Archive for November 2008

C# Xml database

I was thinking I needed a small footprint database the other day when coding a small app. If you need something to save small amount of data you can just serialize it to Xml file and back. There is your little database. Obviously not very usable for heavy load, but with a small amount of data it works just fine. There is not much involved lets take a look.

public class Car
        public string Model = string.Empty;
        public int Year = 0;
        public Car() {}

        /// Reads car objects from xml file
        public static List<Car> readXML()
            // Trap
            if (!File.Exists(XML_FILE)) return new List<Car>();

            // Deserialize, load from XML
            FileStream fs = new FileStream(XML_FILE, FileMode.Open);
            XmlReader reader = new XmlTextReader(fs);
            XmlSerializer ser = new XmlSerializer(typeof(List<Car>));
            List<Car> myList = (List<Car>)ser.Deserialize(reader);
            return myList;

        /// Writes car objects to xml file
        public static void writeXML(List<Car> plStocks)
            // Now create the Xml
            XmlSerializer s = new XmlSerializer(typeof(List<Car>));
            TextWriter writer = new StreamWriter(XML_FILE);
            // Serializes the objects in list
            s.Serialize(writer, plStocks);
            // done, close the file

Syncfusion browser control put to bed

I have replaced the old Syncfusion browser control with a FREE Firefox / Mozilla control, it works quite well, it is an ActiveX control.  Because of us needing to be 508 compliant I had to add a few properties, with a wrapper.  Not a big deal the old control was already wrapped anyway. After that the software program used by our blind users can read and speak the content of the control to the user.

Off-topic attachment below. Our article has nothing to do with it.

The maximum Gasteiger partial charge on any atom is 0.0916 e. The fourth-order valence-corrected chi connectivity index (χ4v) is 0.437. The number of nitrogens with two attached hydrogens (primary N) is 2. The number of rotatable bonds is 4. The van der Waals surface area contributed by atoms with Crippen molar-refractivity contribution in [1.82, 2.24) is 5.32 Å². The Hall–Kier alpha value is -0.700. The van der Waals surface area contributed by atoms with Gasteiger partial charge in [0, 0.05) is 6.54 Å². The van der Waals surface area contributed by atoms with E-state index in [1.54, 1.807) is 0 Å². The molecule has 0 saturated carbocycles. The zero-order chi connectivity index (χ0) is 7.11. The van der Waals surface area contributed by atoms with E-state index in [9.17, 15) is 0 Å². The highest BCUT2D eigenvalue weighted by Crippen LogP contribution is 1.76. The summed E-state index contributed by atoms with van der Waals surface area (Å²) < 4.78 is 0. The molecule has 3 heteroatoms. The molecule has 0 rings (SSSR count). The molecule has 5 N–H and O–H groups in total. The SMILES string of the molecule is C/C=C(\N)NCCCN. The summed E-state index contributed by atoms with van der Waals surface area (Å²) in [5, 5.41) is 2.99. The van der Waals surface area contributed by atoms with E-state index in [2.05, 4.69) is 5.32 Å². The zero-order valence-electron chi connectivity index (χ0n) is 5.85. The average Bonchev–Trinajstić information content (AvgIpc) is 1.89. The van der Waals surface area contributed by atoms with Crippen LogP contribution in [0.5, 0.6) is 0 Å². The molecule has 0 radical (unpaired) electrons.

ListView sort C#

If you need to sort using the ListView control it is straight forward. But what about leaving some of the rows out of the sort. For example if you need a total row in the end. Obviously you don’t want that last one as a part of the sort routine. Simply add to the ListViewItem.Tag a string something like DONT_SORT and look for that in the comparer.

public int Compare(object x, object y)
            int compareResult;
            ListViewItem listviewX, listviewY;

            // Cast the objects to be compared to ListViewItem objects
            listviewX = (ListViewItem)x;
            listviewY = (ListViewItem)y;

            // Don’t sort on requested tags
            if (listviewX.Tag.ToString().Equals(DONT_SORT))
                return compareResult = 1;
            if (listviewY.Tag.ToString().Equals(DONT_SORT)
                return compareResult = –1;

Json in C#

I did some Json work in C#, I hadn’t done any Json with C# before.  Naturally I go googling without much luck at first.  When you look for Json libraries and code snippets they are plentiful, but most of them java script browser stuff.  Then a friend pointed out Jayrock which was exactly what I needed.  It can be used in C# code to address Json feed similar to Xml feeds.

As mentioned before json is extremely java script friendly.  Let’s take a look at one of the Google examples.

<h3>Upcoming Google Developer Events</h3>
<div id=“agenda”></div>
  function listEvents(root) {
    var feed = root.feed;